Rooting for the villain: the seductive powers of Richard III at Theatricum Botanicum
By Leticia Marie Sanchez
Nestled in a wooded glen, underneath the evening stars and accompanied by the hypnotic hum of crickets, Topanaga Canyon’s Theatricum Botanicum adds a dose of magic to Shakespeare. The outdoor Globe-like theater simultaneously infuses the Bard with reality and wonder. The march of Richard III’s army down dark, forest-like hills conveys a dimension of realism and immediacy that cannot be matched by an enclosed venue. Similarly, the towering loft used during the Tower of London murder scene enhanced the mysterious mood. The vast verdant set suspended the audience’s disbelief, as did the cast of talented actors in the Theatricum’s production of Richard III.
On Saturday night’s performance, Melora Marshall starred as the protean protagonist, triumphantly suspending the audience’s disbelief that the Machiavellian king could be played by a woman. With a small frame and intense, red-rimmed eyes, Ms. Marshall illustrated that the true source of Richard III’s power emanated from his cunning speech and a knack for manipulation. Marshall elicited sympathy for the murderous monarch not only through her constant limp, but more importantly via the edgy humor that she brought to the role. Marshall’s appealing underdog Richard III is akin to the archetypal schoolyard outcast who through sheer force of determination (and sarcastic zingers) manages to court the most popular girl, topple the In Crowd, and get the audience to root for him. Marshall’s comedic delivery of the line in Act I “Was ever woman in this humor wooed?” (after Richard’s brazen courting of Lady Anne at her husband’s funeral) added lightness to Richard’s realization of his dark powers. The casting of the tall Christopher W. Jones as Buckingham was a brilliant choice; the diminutive Richard bossing around the hulking Buckingham underscored Richard’s rhetorical and manipulative prowess.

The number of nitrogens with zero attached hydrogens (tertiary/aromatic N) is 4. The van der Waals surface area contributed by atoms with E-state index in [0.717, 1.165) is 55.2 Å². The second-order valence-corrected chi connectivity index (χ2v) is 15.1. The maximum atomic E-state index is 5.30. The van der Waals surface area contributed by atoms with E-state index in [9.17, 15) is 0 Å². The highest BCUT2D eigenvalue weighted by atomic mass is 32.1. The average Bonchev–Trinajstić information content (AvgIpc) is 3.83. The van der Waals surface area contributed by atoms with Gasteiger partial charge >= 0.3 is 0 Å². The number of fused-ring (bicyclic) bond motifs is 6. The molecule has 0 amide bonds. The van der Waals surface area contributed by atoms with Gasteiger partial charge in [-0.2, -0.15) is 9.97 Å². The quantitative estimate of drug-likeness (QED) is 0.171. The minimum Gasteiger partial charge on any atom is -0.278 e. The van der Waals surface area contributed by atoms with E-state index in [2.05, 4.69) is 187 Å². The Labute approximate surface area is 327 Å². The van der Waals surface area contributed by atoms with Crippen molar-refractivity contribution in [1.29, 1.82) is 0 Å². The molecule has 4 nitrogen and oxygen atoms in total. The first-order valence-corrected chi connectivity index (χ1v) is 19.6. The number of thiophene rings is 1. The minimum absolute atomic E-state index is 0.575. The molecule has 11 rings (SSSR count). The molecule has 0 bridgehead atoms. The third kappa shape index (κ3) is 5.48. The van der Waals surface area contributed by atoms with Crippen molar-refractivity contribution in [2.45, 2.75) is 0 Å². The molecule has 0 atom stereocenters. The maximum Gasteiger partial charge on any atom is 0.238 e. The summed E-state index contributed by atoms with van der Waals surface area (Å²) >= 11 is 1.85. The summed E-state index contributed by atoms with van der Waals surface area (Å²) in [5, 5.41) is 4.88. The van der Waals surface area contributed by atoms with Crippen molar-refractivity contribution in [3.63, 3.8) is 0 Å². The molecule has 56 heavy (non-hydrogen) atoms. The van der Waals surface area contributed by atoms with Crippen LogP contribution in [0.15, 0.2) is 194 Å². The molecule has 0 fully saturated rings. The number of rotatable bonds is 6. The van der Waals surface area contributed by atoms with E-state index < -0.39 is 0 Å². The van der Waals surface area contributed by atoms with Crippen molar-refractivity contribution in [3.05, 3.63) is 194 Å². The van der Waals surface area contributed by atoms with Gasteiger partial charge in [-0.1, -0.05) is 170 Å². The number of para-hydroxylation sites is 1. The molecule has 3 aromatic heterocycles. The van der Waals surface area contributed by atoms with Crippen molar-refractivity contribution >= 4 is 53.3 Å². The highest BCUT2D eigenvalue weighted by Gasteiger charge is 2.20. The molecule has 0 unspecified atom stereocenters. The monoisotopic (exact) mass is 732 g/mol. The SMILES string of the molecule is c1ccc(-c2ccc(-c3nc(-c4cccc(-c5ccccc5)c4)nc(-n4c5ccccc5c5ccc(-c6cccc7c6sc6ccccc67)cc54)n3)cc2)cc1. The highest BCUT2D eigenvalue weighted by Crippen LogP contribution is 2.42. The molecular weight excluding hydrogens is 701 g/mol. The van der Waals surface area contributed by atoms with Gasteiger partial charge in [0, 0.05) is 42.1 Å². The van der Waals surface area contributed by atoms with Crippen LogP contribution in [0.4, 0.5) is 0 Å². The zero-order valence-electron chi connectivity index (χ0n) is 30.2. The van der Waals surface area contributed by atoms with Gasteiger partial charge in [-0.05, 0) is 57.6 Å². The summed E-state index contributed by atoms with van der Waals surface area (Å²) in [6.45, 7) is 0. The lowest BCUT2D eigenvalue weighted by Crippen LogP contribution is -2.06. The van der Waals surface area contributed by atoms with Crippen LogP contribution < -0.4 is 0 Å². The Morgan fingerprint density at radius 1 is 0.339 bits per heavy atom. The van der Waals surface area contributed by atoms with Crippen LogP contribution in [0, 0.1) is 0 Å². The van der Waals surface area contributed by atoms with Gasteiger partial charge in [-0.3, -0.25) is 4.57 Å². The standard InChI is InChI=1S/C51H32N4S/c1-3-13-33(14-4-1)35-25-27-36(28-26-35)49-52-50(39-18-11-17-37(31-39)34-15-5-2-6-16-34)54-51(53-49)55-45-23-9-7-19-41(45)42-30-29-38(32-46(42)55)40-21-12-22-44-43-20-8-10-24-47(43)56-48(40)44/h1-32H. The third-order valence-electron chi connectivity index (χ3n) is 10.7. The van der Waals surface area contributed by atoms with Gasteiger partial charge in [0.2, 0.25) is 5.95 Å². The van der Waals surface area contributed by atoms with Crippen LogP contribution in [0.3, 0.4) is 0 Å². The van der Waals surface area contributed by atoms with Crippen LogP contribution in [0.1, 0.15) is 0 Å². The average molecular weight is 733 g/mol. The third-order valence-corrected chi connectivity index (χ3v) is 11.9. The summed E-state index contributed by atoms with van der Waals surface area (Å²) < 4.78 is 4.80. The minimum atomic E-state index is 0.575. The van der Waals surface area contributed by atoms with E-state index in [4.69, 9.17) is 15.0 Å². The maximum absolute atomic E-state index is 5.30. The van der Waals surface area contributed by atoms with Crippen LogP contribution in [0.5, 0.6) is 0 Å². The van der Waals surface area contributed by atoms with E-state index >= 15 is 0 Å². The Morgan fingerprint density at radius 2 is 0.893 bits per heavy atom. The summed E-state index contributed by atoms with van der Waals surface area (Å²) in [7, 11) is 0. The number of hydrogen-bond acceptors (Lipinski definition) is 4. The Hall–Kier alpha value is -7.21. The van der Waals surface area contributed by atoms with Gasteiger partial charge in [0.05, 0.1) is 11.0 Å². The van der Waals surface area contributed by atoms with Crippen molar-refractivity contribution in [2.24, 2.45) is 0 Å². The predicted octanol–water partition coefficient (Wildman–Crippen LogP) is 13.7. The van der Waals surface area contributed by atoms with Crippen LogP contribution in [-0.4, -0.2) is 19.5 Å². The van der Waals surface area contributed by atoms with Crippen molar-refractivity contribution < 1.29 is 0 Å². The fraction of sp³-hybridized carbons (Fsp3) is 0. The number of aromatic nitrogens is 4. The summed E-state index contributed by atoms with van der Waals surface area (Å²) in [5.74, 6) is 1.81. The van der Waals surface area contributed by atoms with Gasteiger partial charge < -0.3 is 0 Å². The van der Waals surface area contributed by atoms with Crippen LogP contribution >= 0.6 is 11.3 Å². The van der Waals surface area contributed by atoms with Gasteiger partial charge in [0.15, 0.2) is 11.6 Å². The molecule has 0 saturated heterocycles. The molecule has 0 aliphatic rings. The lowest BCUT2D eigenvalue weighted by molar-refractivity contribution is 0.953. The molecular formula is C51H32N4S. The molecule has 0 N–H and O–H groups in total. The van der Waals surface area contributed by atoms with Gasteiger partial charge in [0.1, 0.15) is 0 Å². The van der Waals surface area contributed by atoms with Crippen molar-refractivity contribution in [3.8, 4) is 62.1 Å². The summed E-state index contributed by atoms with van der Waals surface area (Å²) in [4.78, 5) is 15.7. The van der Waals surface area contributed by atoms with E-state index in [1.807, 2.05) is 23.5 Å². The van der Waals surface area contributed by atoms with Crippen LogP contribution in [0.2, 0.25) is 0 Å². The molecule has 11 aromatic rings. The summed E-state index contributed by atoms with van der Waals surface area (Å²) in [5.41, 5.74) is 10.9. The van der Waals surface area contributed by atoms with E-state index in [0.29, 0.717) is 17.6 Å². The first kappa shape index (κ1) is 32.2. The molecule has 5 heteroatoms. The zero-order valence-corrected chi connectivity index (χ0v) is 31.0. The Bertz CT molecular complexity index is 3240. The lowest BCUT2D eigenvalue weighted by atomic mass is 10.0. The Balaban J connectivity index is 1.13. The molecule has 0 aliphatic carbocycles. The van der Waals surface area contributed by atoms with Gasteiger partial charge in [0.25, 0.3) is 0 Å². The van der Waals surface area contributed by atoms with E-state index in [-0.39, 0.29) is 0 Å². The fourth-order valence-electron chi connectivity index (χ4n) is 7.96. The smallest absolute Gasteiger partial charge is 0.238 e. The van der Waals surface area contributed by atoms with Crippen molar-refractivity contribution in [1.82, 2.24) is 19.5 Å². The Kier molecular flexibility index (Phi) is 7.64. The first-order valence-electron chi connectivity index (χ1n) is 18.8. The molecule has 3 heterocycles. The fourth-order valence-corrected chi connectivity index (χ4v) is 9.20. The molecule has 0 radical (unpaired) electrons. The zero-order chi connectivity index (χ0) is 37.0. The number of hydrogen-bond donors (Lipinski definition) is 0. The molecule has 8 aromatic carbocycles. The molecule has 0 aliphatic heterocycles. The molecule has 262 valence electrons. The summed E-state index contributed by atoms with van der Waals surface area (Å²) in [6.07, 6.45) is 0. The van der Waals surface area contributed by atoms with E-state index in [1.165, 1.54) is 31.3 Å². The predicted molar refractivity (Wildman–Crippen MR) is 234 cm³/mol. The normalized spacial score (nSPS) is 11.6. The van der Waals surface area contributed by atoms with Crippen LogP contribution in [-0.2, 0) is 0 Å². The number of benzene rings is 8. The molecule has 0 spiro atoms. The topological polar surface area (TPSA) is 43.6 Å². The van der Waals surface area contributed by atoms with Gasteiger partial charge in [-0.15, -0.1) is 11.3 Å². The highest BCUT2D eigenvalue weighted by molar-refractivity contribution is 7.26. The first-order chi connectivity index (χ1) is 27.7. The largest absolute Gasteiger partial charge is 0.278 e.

One scene that humorously embodied Richard’s capacity for mind games occurred during Act III, when Richard “reluctantly” accepts his subjects’ pleas to be their ruler. Through this scene Marshall conveyed Richard’s talent for reverse psychology, another tool in his arsenal of manipulation. With Catesby, Buckingham, and the cast kneeling below him on the balcony, Richard protests innocently, “Why would you heap these cares on me/I am unfit for state and dignity.” The comedy of the scene was further depicted as the murderous Richard posed piously between two clergymen, holding a book of prayer. The gesture was especially biting in today’s world, a salient commentary on the hypocrisy of politicians who don the cloak of religion as a mantle to seduce the masses.
The entire cast of Ellen Geer’s production, from the precocious children playing Richard’s young nephews to the booming oracle, Queen Margaret (played by Earnestine Phillips), to the guilt-ridden Second Executioner of Clarence (Dylan Booth Vigus) added to the narrative’s vivacity . At one point, the wrapped bloody head of Hastings is tossed around like a football. Political battles are often a sport. With Marshall’s interpretation of Richard III, we don’t focus on the fact that he was more morally reprehensible than anyone else. What we realize is that in the bloody match of Team Lancaster Versus Team York, the glib-tongued Richard III was just better at the game.
Photo by IAN FLANDERS: Melora Marshall as Richard III, Willow Geer as Lady Anne